Other Items

  • List of vital websites and passwords – whether you run a business online, you need to be able to get to an email address used by your family or local network.



  • Your Emergency Plan – you’ve planned everything out with close family and friends. You’ve got a plan on who to call, options of where to meet, and call signs for radios, but it may be hard to keep everything straight when you’re in a panic. Have a plan printed out to refer to.



  • Keys to your vehicles, house, and storage spaces, plus keys to locations you’ll be going to in an evacuation if you have a designated spot (key to your parent’s house if you go there to ride out the storm.)



  • Emergency ID cards in 4×6 cards (click the link to print your own free) that can be handy for emergency bags as well, or full-sized sheets



  • Evacuation Checklist – your plan of attack for sudden evacuations. Don’t leave trying to remember what to take to your memory, especially if you haven’t drilled the process. In our moments of panic, we tend to lose our focus and our way. Pulling out your checklist will allow you to work with purpose and expediency.

Additional Items

  • Maps – Local and regional maps with planned escape routes. We’ve printed off maps from Google to include in our binder that has shorted routes around our city to other checkpoints. It saves the bulk of a full map which we keep in our emergency gear. We just duplicate the quick, important info here and laminate it to keep it clean and wrinkle-free.



  • Photos – Because we’re an all-digital world now, folks are less likely to print off their precious family photos. But even if you did, do you want to haul those boxes full of photos and scrapbooks if you have to evacuate? Better yet, scan them, put them on a thumb drive or two, and save all your photos for a day when you can look again. You can also use photo page protectors to include a section in your binder not only for family memories but for identification, as well. Click here to learn about all of the options for digital storage I shared recently.

Related Read: Do You Have an Escape Plan?

Don’t Forget The Cash

While I advocate having an emergency bag for each family member that should contain cash, carrying cash on your person at all times, and having cash stashed in your car for emergencies, I feel it’s also important to have cash in your emergency binder.

Because lives are uprooted during localized emergencies, you may only have one or two pieces of any of the important binders, bags, etc., to carry with you, so important things need to be duplicated in all of them.

I don’t advocate keeping your entire life savings in your binder but having a pencil case meant for a school binder full of some coins (for laundromats, vending machines, etc.) and small bills and larger bills (purchasing food, gas, and accommodations on the go).

DOWNLOAD YOUR FREE EMERGENCY ID CARDS FROM MOM WITH A PREP

Supplies to Create an Emergency Binder

Your binder can be as unique as you are. You can decorate it up, keep it simple, use something other than a binder, or keep it all on a thumb drive (see below). Here are some basic supplies you might need for your emergency binder. Start from the list and make it your own.

  • Binder – whether you do a typical 3-ring binder (I like using products that allow me to put in a spine card to identify the binder since we use more than one) or a waterproof notebook. It’s important to have something that is handy and that you will use.

  • Index Sheets – this is great to keep each of the segments of your binder identifiable. You want to be able to get to a section quickly.

  • Page Protectors – I love adding page protectors to my binder because it allows me quick in-and-out access to important documents we use often. It gives a bit of protection to those documents. You can also use a page protector that is an envelope to make sure smaller items don’t fall out.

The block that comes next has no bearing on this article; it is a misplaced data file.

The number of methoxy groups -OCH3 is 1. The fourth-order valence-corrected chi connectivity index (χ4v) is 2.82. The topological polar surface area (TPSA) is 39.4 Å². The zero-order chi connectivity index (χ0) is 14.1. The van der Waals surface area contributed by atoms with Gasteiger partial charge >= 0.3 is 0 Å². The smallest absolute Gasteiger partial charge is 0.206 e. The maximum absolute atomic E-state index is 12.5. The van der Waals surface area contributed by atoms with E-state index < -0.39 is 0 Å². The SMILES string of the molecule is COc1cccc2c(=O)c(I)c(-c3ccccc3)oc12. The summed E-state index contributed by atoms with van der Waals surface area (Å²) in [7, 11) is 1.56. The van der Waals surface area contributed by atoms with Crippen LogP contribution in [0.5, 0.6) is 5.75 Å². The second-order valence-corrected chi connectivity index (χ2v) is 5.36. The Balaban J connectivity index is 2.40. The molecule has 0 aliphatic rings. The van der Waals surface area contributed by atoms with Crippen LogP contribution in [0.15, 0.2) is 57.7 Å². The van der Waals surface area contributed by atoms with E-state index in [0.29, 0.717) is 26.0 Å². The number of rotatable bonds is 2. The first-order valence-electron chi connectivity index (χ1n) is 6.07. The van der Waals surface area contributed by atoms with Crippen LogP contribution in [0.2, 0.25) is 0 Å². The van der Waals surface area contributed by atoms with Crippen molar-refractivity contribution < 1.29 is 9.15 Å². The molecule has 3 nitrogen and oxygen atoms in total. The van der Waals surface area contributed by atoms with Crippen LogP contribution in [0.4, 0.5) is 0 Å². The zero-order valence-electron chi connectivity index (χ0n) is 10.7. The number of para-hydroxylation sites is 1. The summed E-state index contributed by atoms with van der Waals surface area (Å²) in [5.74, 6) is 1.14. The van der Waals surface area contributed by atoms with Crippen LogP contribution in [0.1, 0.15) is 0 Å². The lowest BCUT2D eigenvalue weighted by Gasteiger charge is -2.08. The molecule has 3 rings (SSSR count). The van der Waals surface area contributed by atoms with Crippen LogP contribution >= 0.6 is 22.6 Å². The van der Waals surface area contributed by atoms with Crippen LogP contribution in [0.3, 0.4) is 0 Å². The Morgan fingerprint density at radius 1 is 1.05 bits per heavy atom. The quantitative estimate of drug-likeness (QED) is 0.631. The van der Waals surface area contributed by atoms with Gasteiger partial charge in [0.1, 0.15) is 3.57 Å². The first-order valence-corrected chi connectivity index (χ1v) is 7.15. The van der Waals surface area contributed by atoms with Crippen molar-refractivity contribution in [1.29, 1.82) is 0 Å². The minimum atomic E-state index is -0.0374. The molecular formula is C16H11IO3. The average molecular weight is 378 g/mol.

• Waterproof Pouch – Because there are various ways your important documents can get wet (putting out a fire in your home, floods, or hurricanes), keeping them protected is a good idea. You can use this waterproof pouch to tuck your binder into. (Or get a pouch that is a good size – they even make 2-gallon zip-top bags that might work for you, instead.)

Some Bigger Equipment

  • Firebox – binders aren’t secure enough for some families, so they put all their documents into a lockable firebox for added protection. Just make sure it’s small enough so you can grab it and go!

  • Laminator – Using a laminator can help protect documents from harm such as dirt and water. I would only do this to copies, not originals as any kind of altering may make them invalid. (According to the Social Security Agency, and laminating your Social Security card can invalidate some of the card’s security features.) But you can certainly use one for other documents you want to keep safe. Laminating pouches makes laminating at home super easy now. And the great thing is that a laminator is good for other things, especially if you homeschool or are a teacher! Unitaskers are bad!

  • Vacuum Sealer – If you already have a vacuum sealer and don’t want to invest in a laminator, put your vacuum sealer to work to seal those documents you want to keep safe from water and dirt. And unlike a laminator, vacuum sealing doesn’t alter the document forever. Simply cut open the sealed pouch and pull out your document if you need to do so. This is when you can seal your Social Security Card since it isn’t permanent. Plus, you’re on the way to some great food storage with this!

Keeping My Security Binder Private

There is an inherent risk of creating a binder with all of your personal and financial information. It’s important to keep your binder in a safe and secure location. I recommend a fire-proof safe or lockbox.

While we’ve been taught to keep all of our important documents in a bank-safe deposit vault, it may not be easily accessible in a state of emergency. So you’ll have to determine how best to handle these documents for yourself.

Another issue that will come up from the preparedness community is that you’ve got all of this vital information available for anyone to pick up from the Red Cross table because you’ve set it down and turned to pay attention to your toddler for a moment.

Then poof. It’s gone. Forever. And now they have your information.

Here’s Another Choice You Have